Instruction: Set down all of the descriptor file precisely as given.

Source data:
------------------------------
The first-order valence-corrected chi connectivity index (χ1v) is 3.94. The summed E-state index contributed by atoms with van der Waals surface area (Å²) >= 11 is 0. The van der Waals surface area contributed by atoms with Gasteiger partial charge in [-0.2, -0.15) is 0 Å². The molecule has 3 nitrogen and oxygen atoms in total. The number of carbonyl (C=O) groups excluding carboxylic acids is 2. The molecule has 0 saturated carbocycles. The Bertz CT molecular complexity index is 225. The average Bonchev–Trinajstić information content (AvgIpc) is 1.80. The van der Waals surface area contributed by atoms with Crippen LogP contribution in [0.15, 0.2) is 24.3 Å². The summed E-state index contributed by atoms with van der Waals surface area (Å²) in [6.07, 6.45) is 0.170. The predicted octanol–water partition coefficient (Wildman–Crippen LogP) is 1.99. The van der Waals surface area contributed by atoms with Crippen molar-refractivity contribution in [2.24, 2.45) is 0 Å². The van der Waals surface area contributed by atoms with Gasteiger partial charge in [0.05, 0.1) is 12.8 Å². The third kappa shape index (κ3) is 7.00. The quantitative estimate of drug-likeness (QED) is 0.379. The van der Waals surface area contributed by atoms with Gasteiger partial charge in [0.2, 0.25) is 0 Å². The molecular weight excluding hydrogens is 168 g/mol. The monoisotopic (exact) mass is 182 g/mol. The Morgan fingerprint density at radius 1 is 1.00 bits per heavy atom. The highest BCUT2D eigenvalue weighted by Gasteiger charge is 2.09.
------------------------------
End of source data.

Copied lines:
The first-order valence-corrected chi connectivity index (χ1v) is 3.94. The summed E-state index contributed by atoms with van der Waals surface area (Å²) >= 11 is 0. The van der Waals surface area contributed by atoms with Gasteiger partial charge in [-0.2, -0.15) is 0 Å². The molecule has 3 nitrogen and oxygen atoms in total. The number of carbonyl (C=O) groups excluding carboxylic acids is 2. The molecule has 0 saturated carbocycles. The Bertz CT molecular complexity index is 225. The average Bonchev–Trinajstić information content (AvgIpc) is 1.80. The van der Waals surface area contributed by atoms with Crippen LogP contribution in [0.15, 0.2) is 24.3 Å². The summed E-state index contributed by atoms with van der Waals surface area (Å²) in [6.07, 6.45) is 0.170. The predicted octanol–water partition coefficient (Wildman–Crippen LogP) is 1.99. The van der Waals surface area contributed by atoms with Crippen molar-refractivity contribution in [2.24, 2.45) is 0 Å². The van der Waals surface area contributed by atoms with Gasteiger partial charge in [0.05, 0.1) is 12.8 Å². The third kappa shape index (κ3) is 7.00. The quantitative estimate of drug-likeness (QED) is 0.379. The van der Waals surface area contributed by atoms with Gasteiger partial charge in [0.2, 0.25) is 0 Å². The molecular weight excluding hydrogens is 168 g/mol. The monoisotopic (exact) mass is 182 g/mol. The Morgan fingerprint density at radius 1 is 1.00 bits per heavy atom. The highest BCUT2D eigenvalue weighted by Gasteiger charge is 2.09.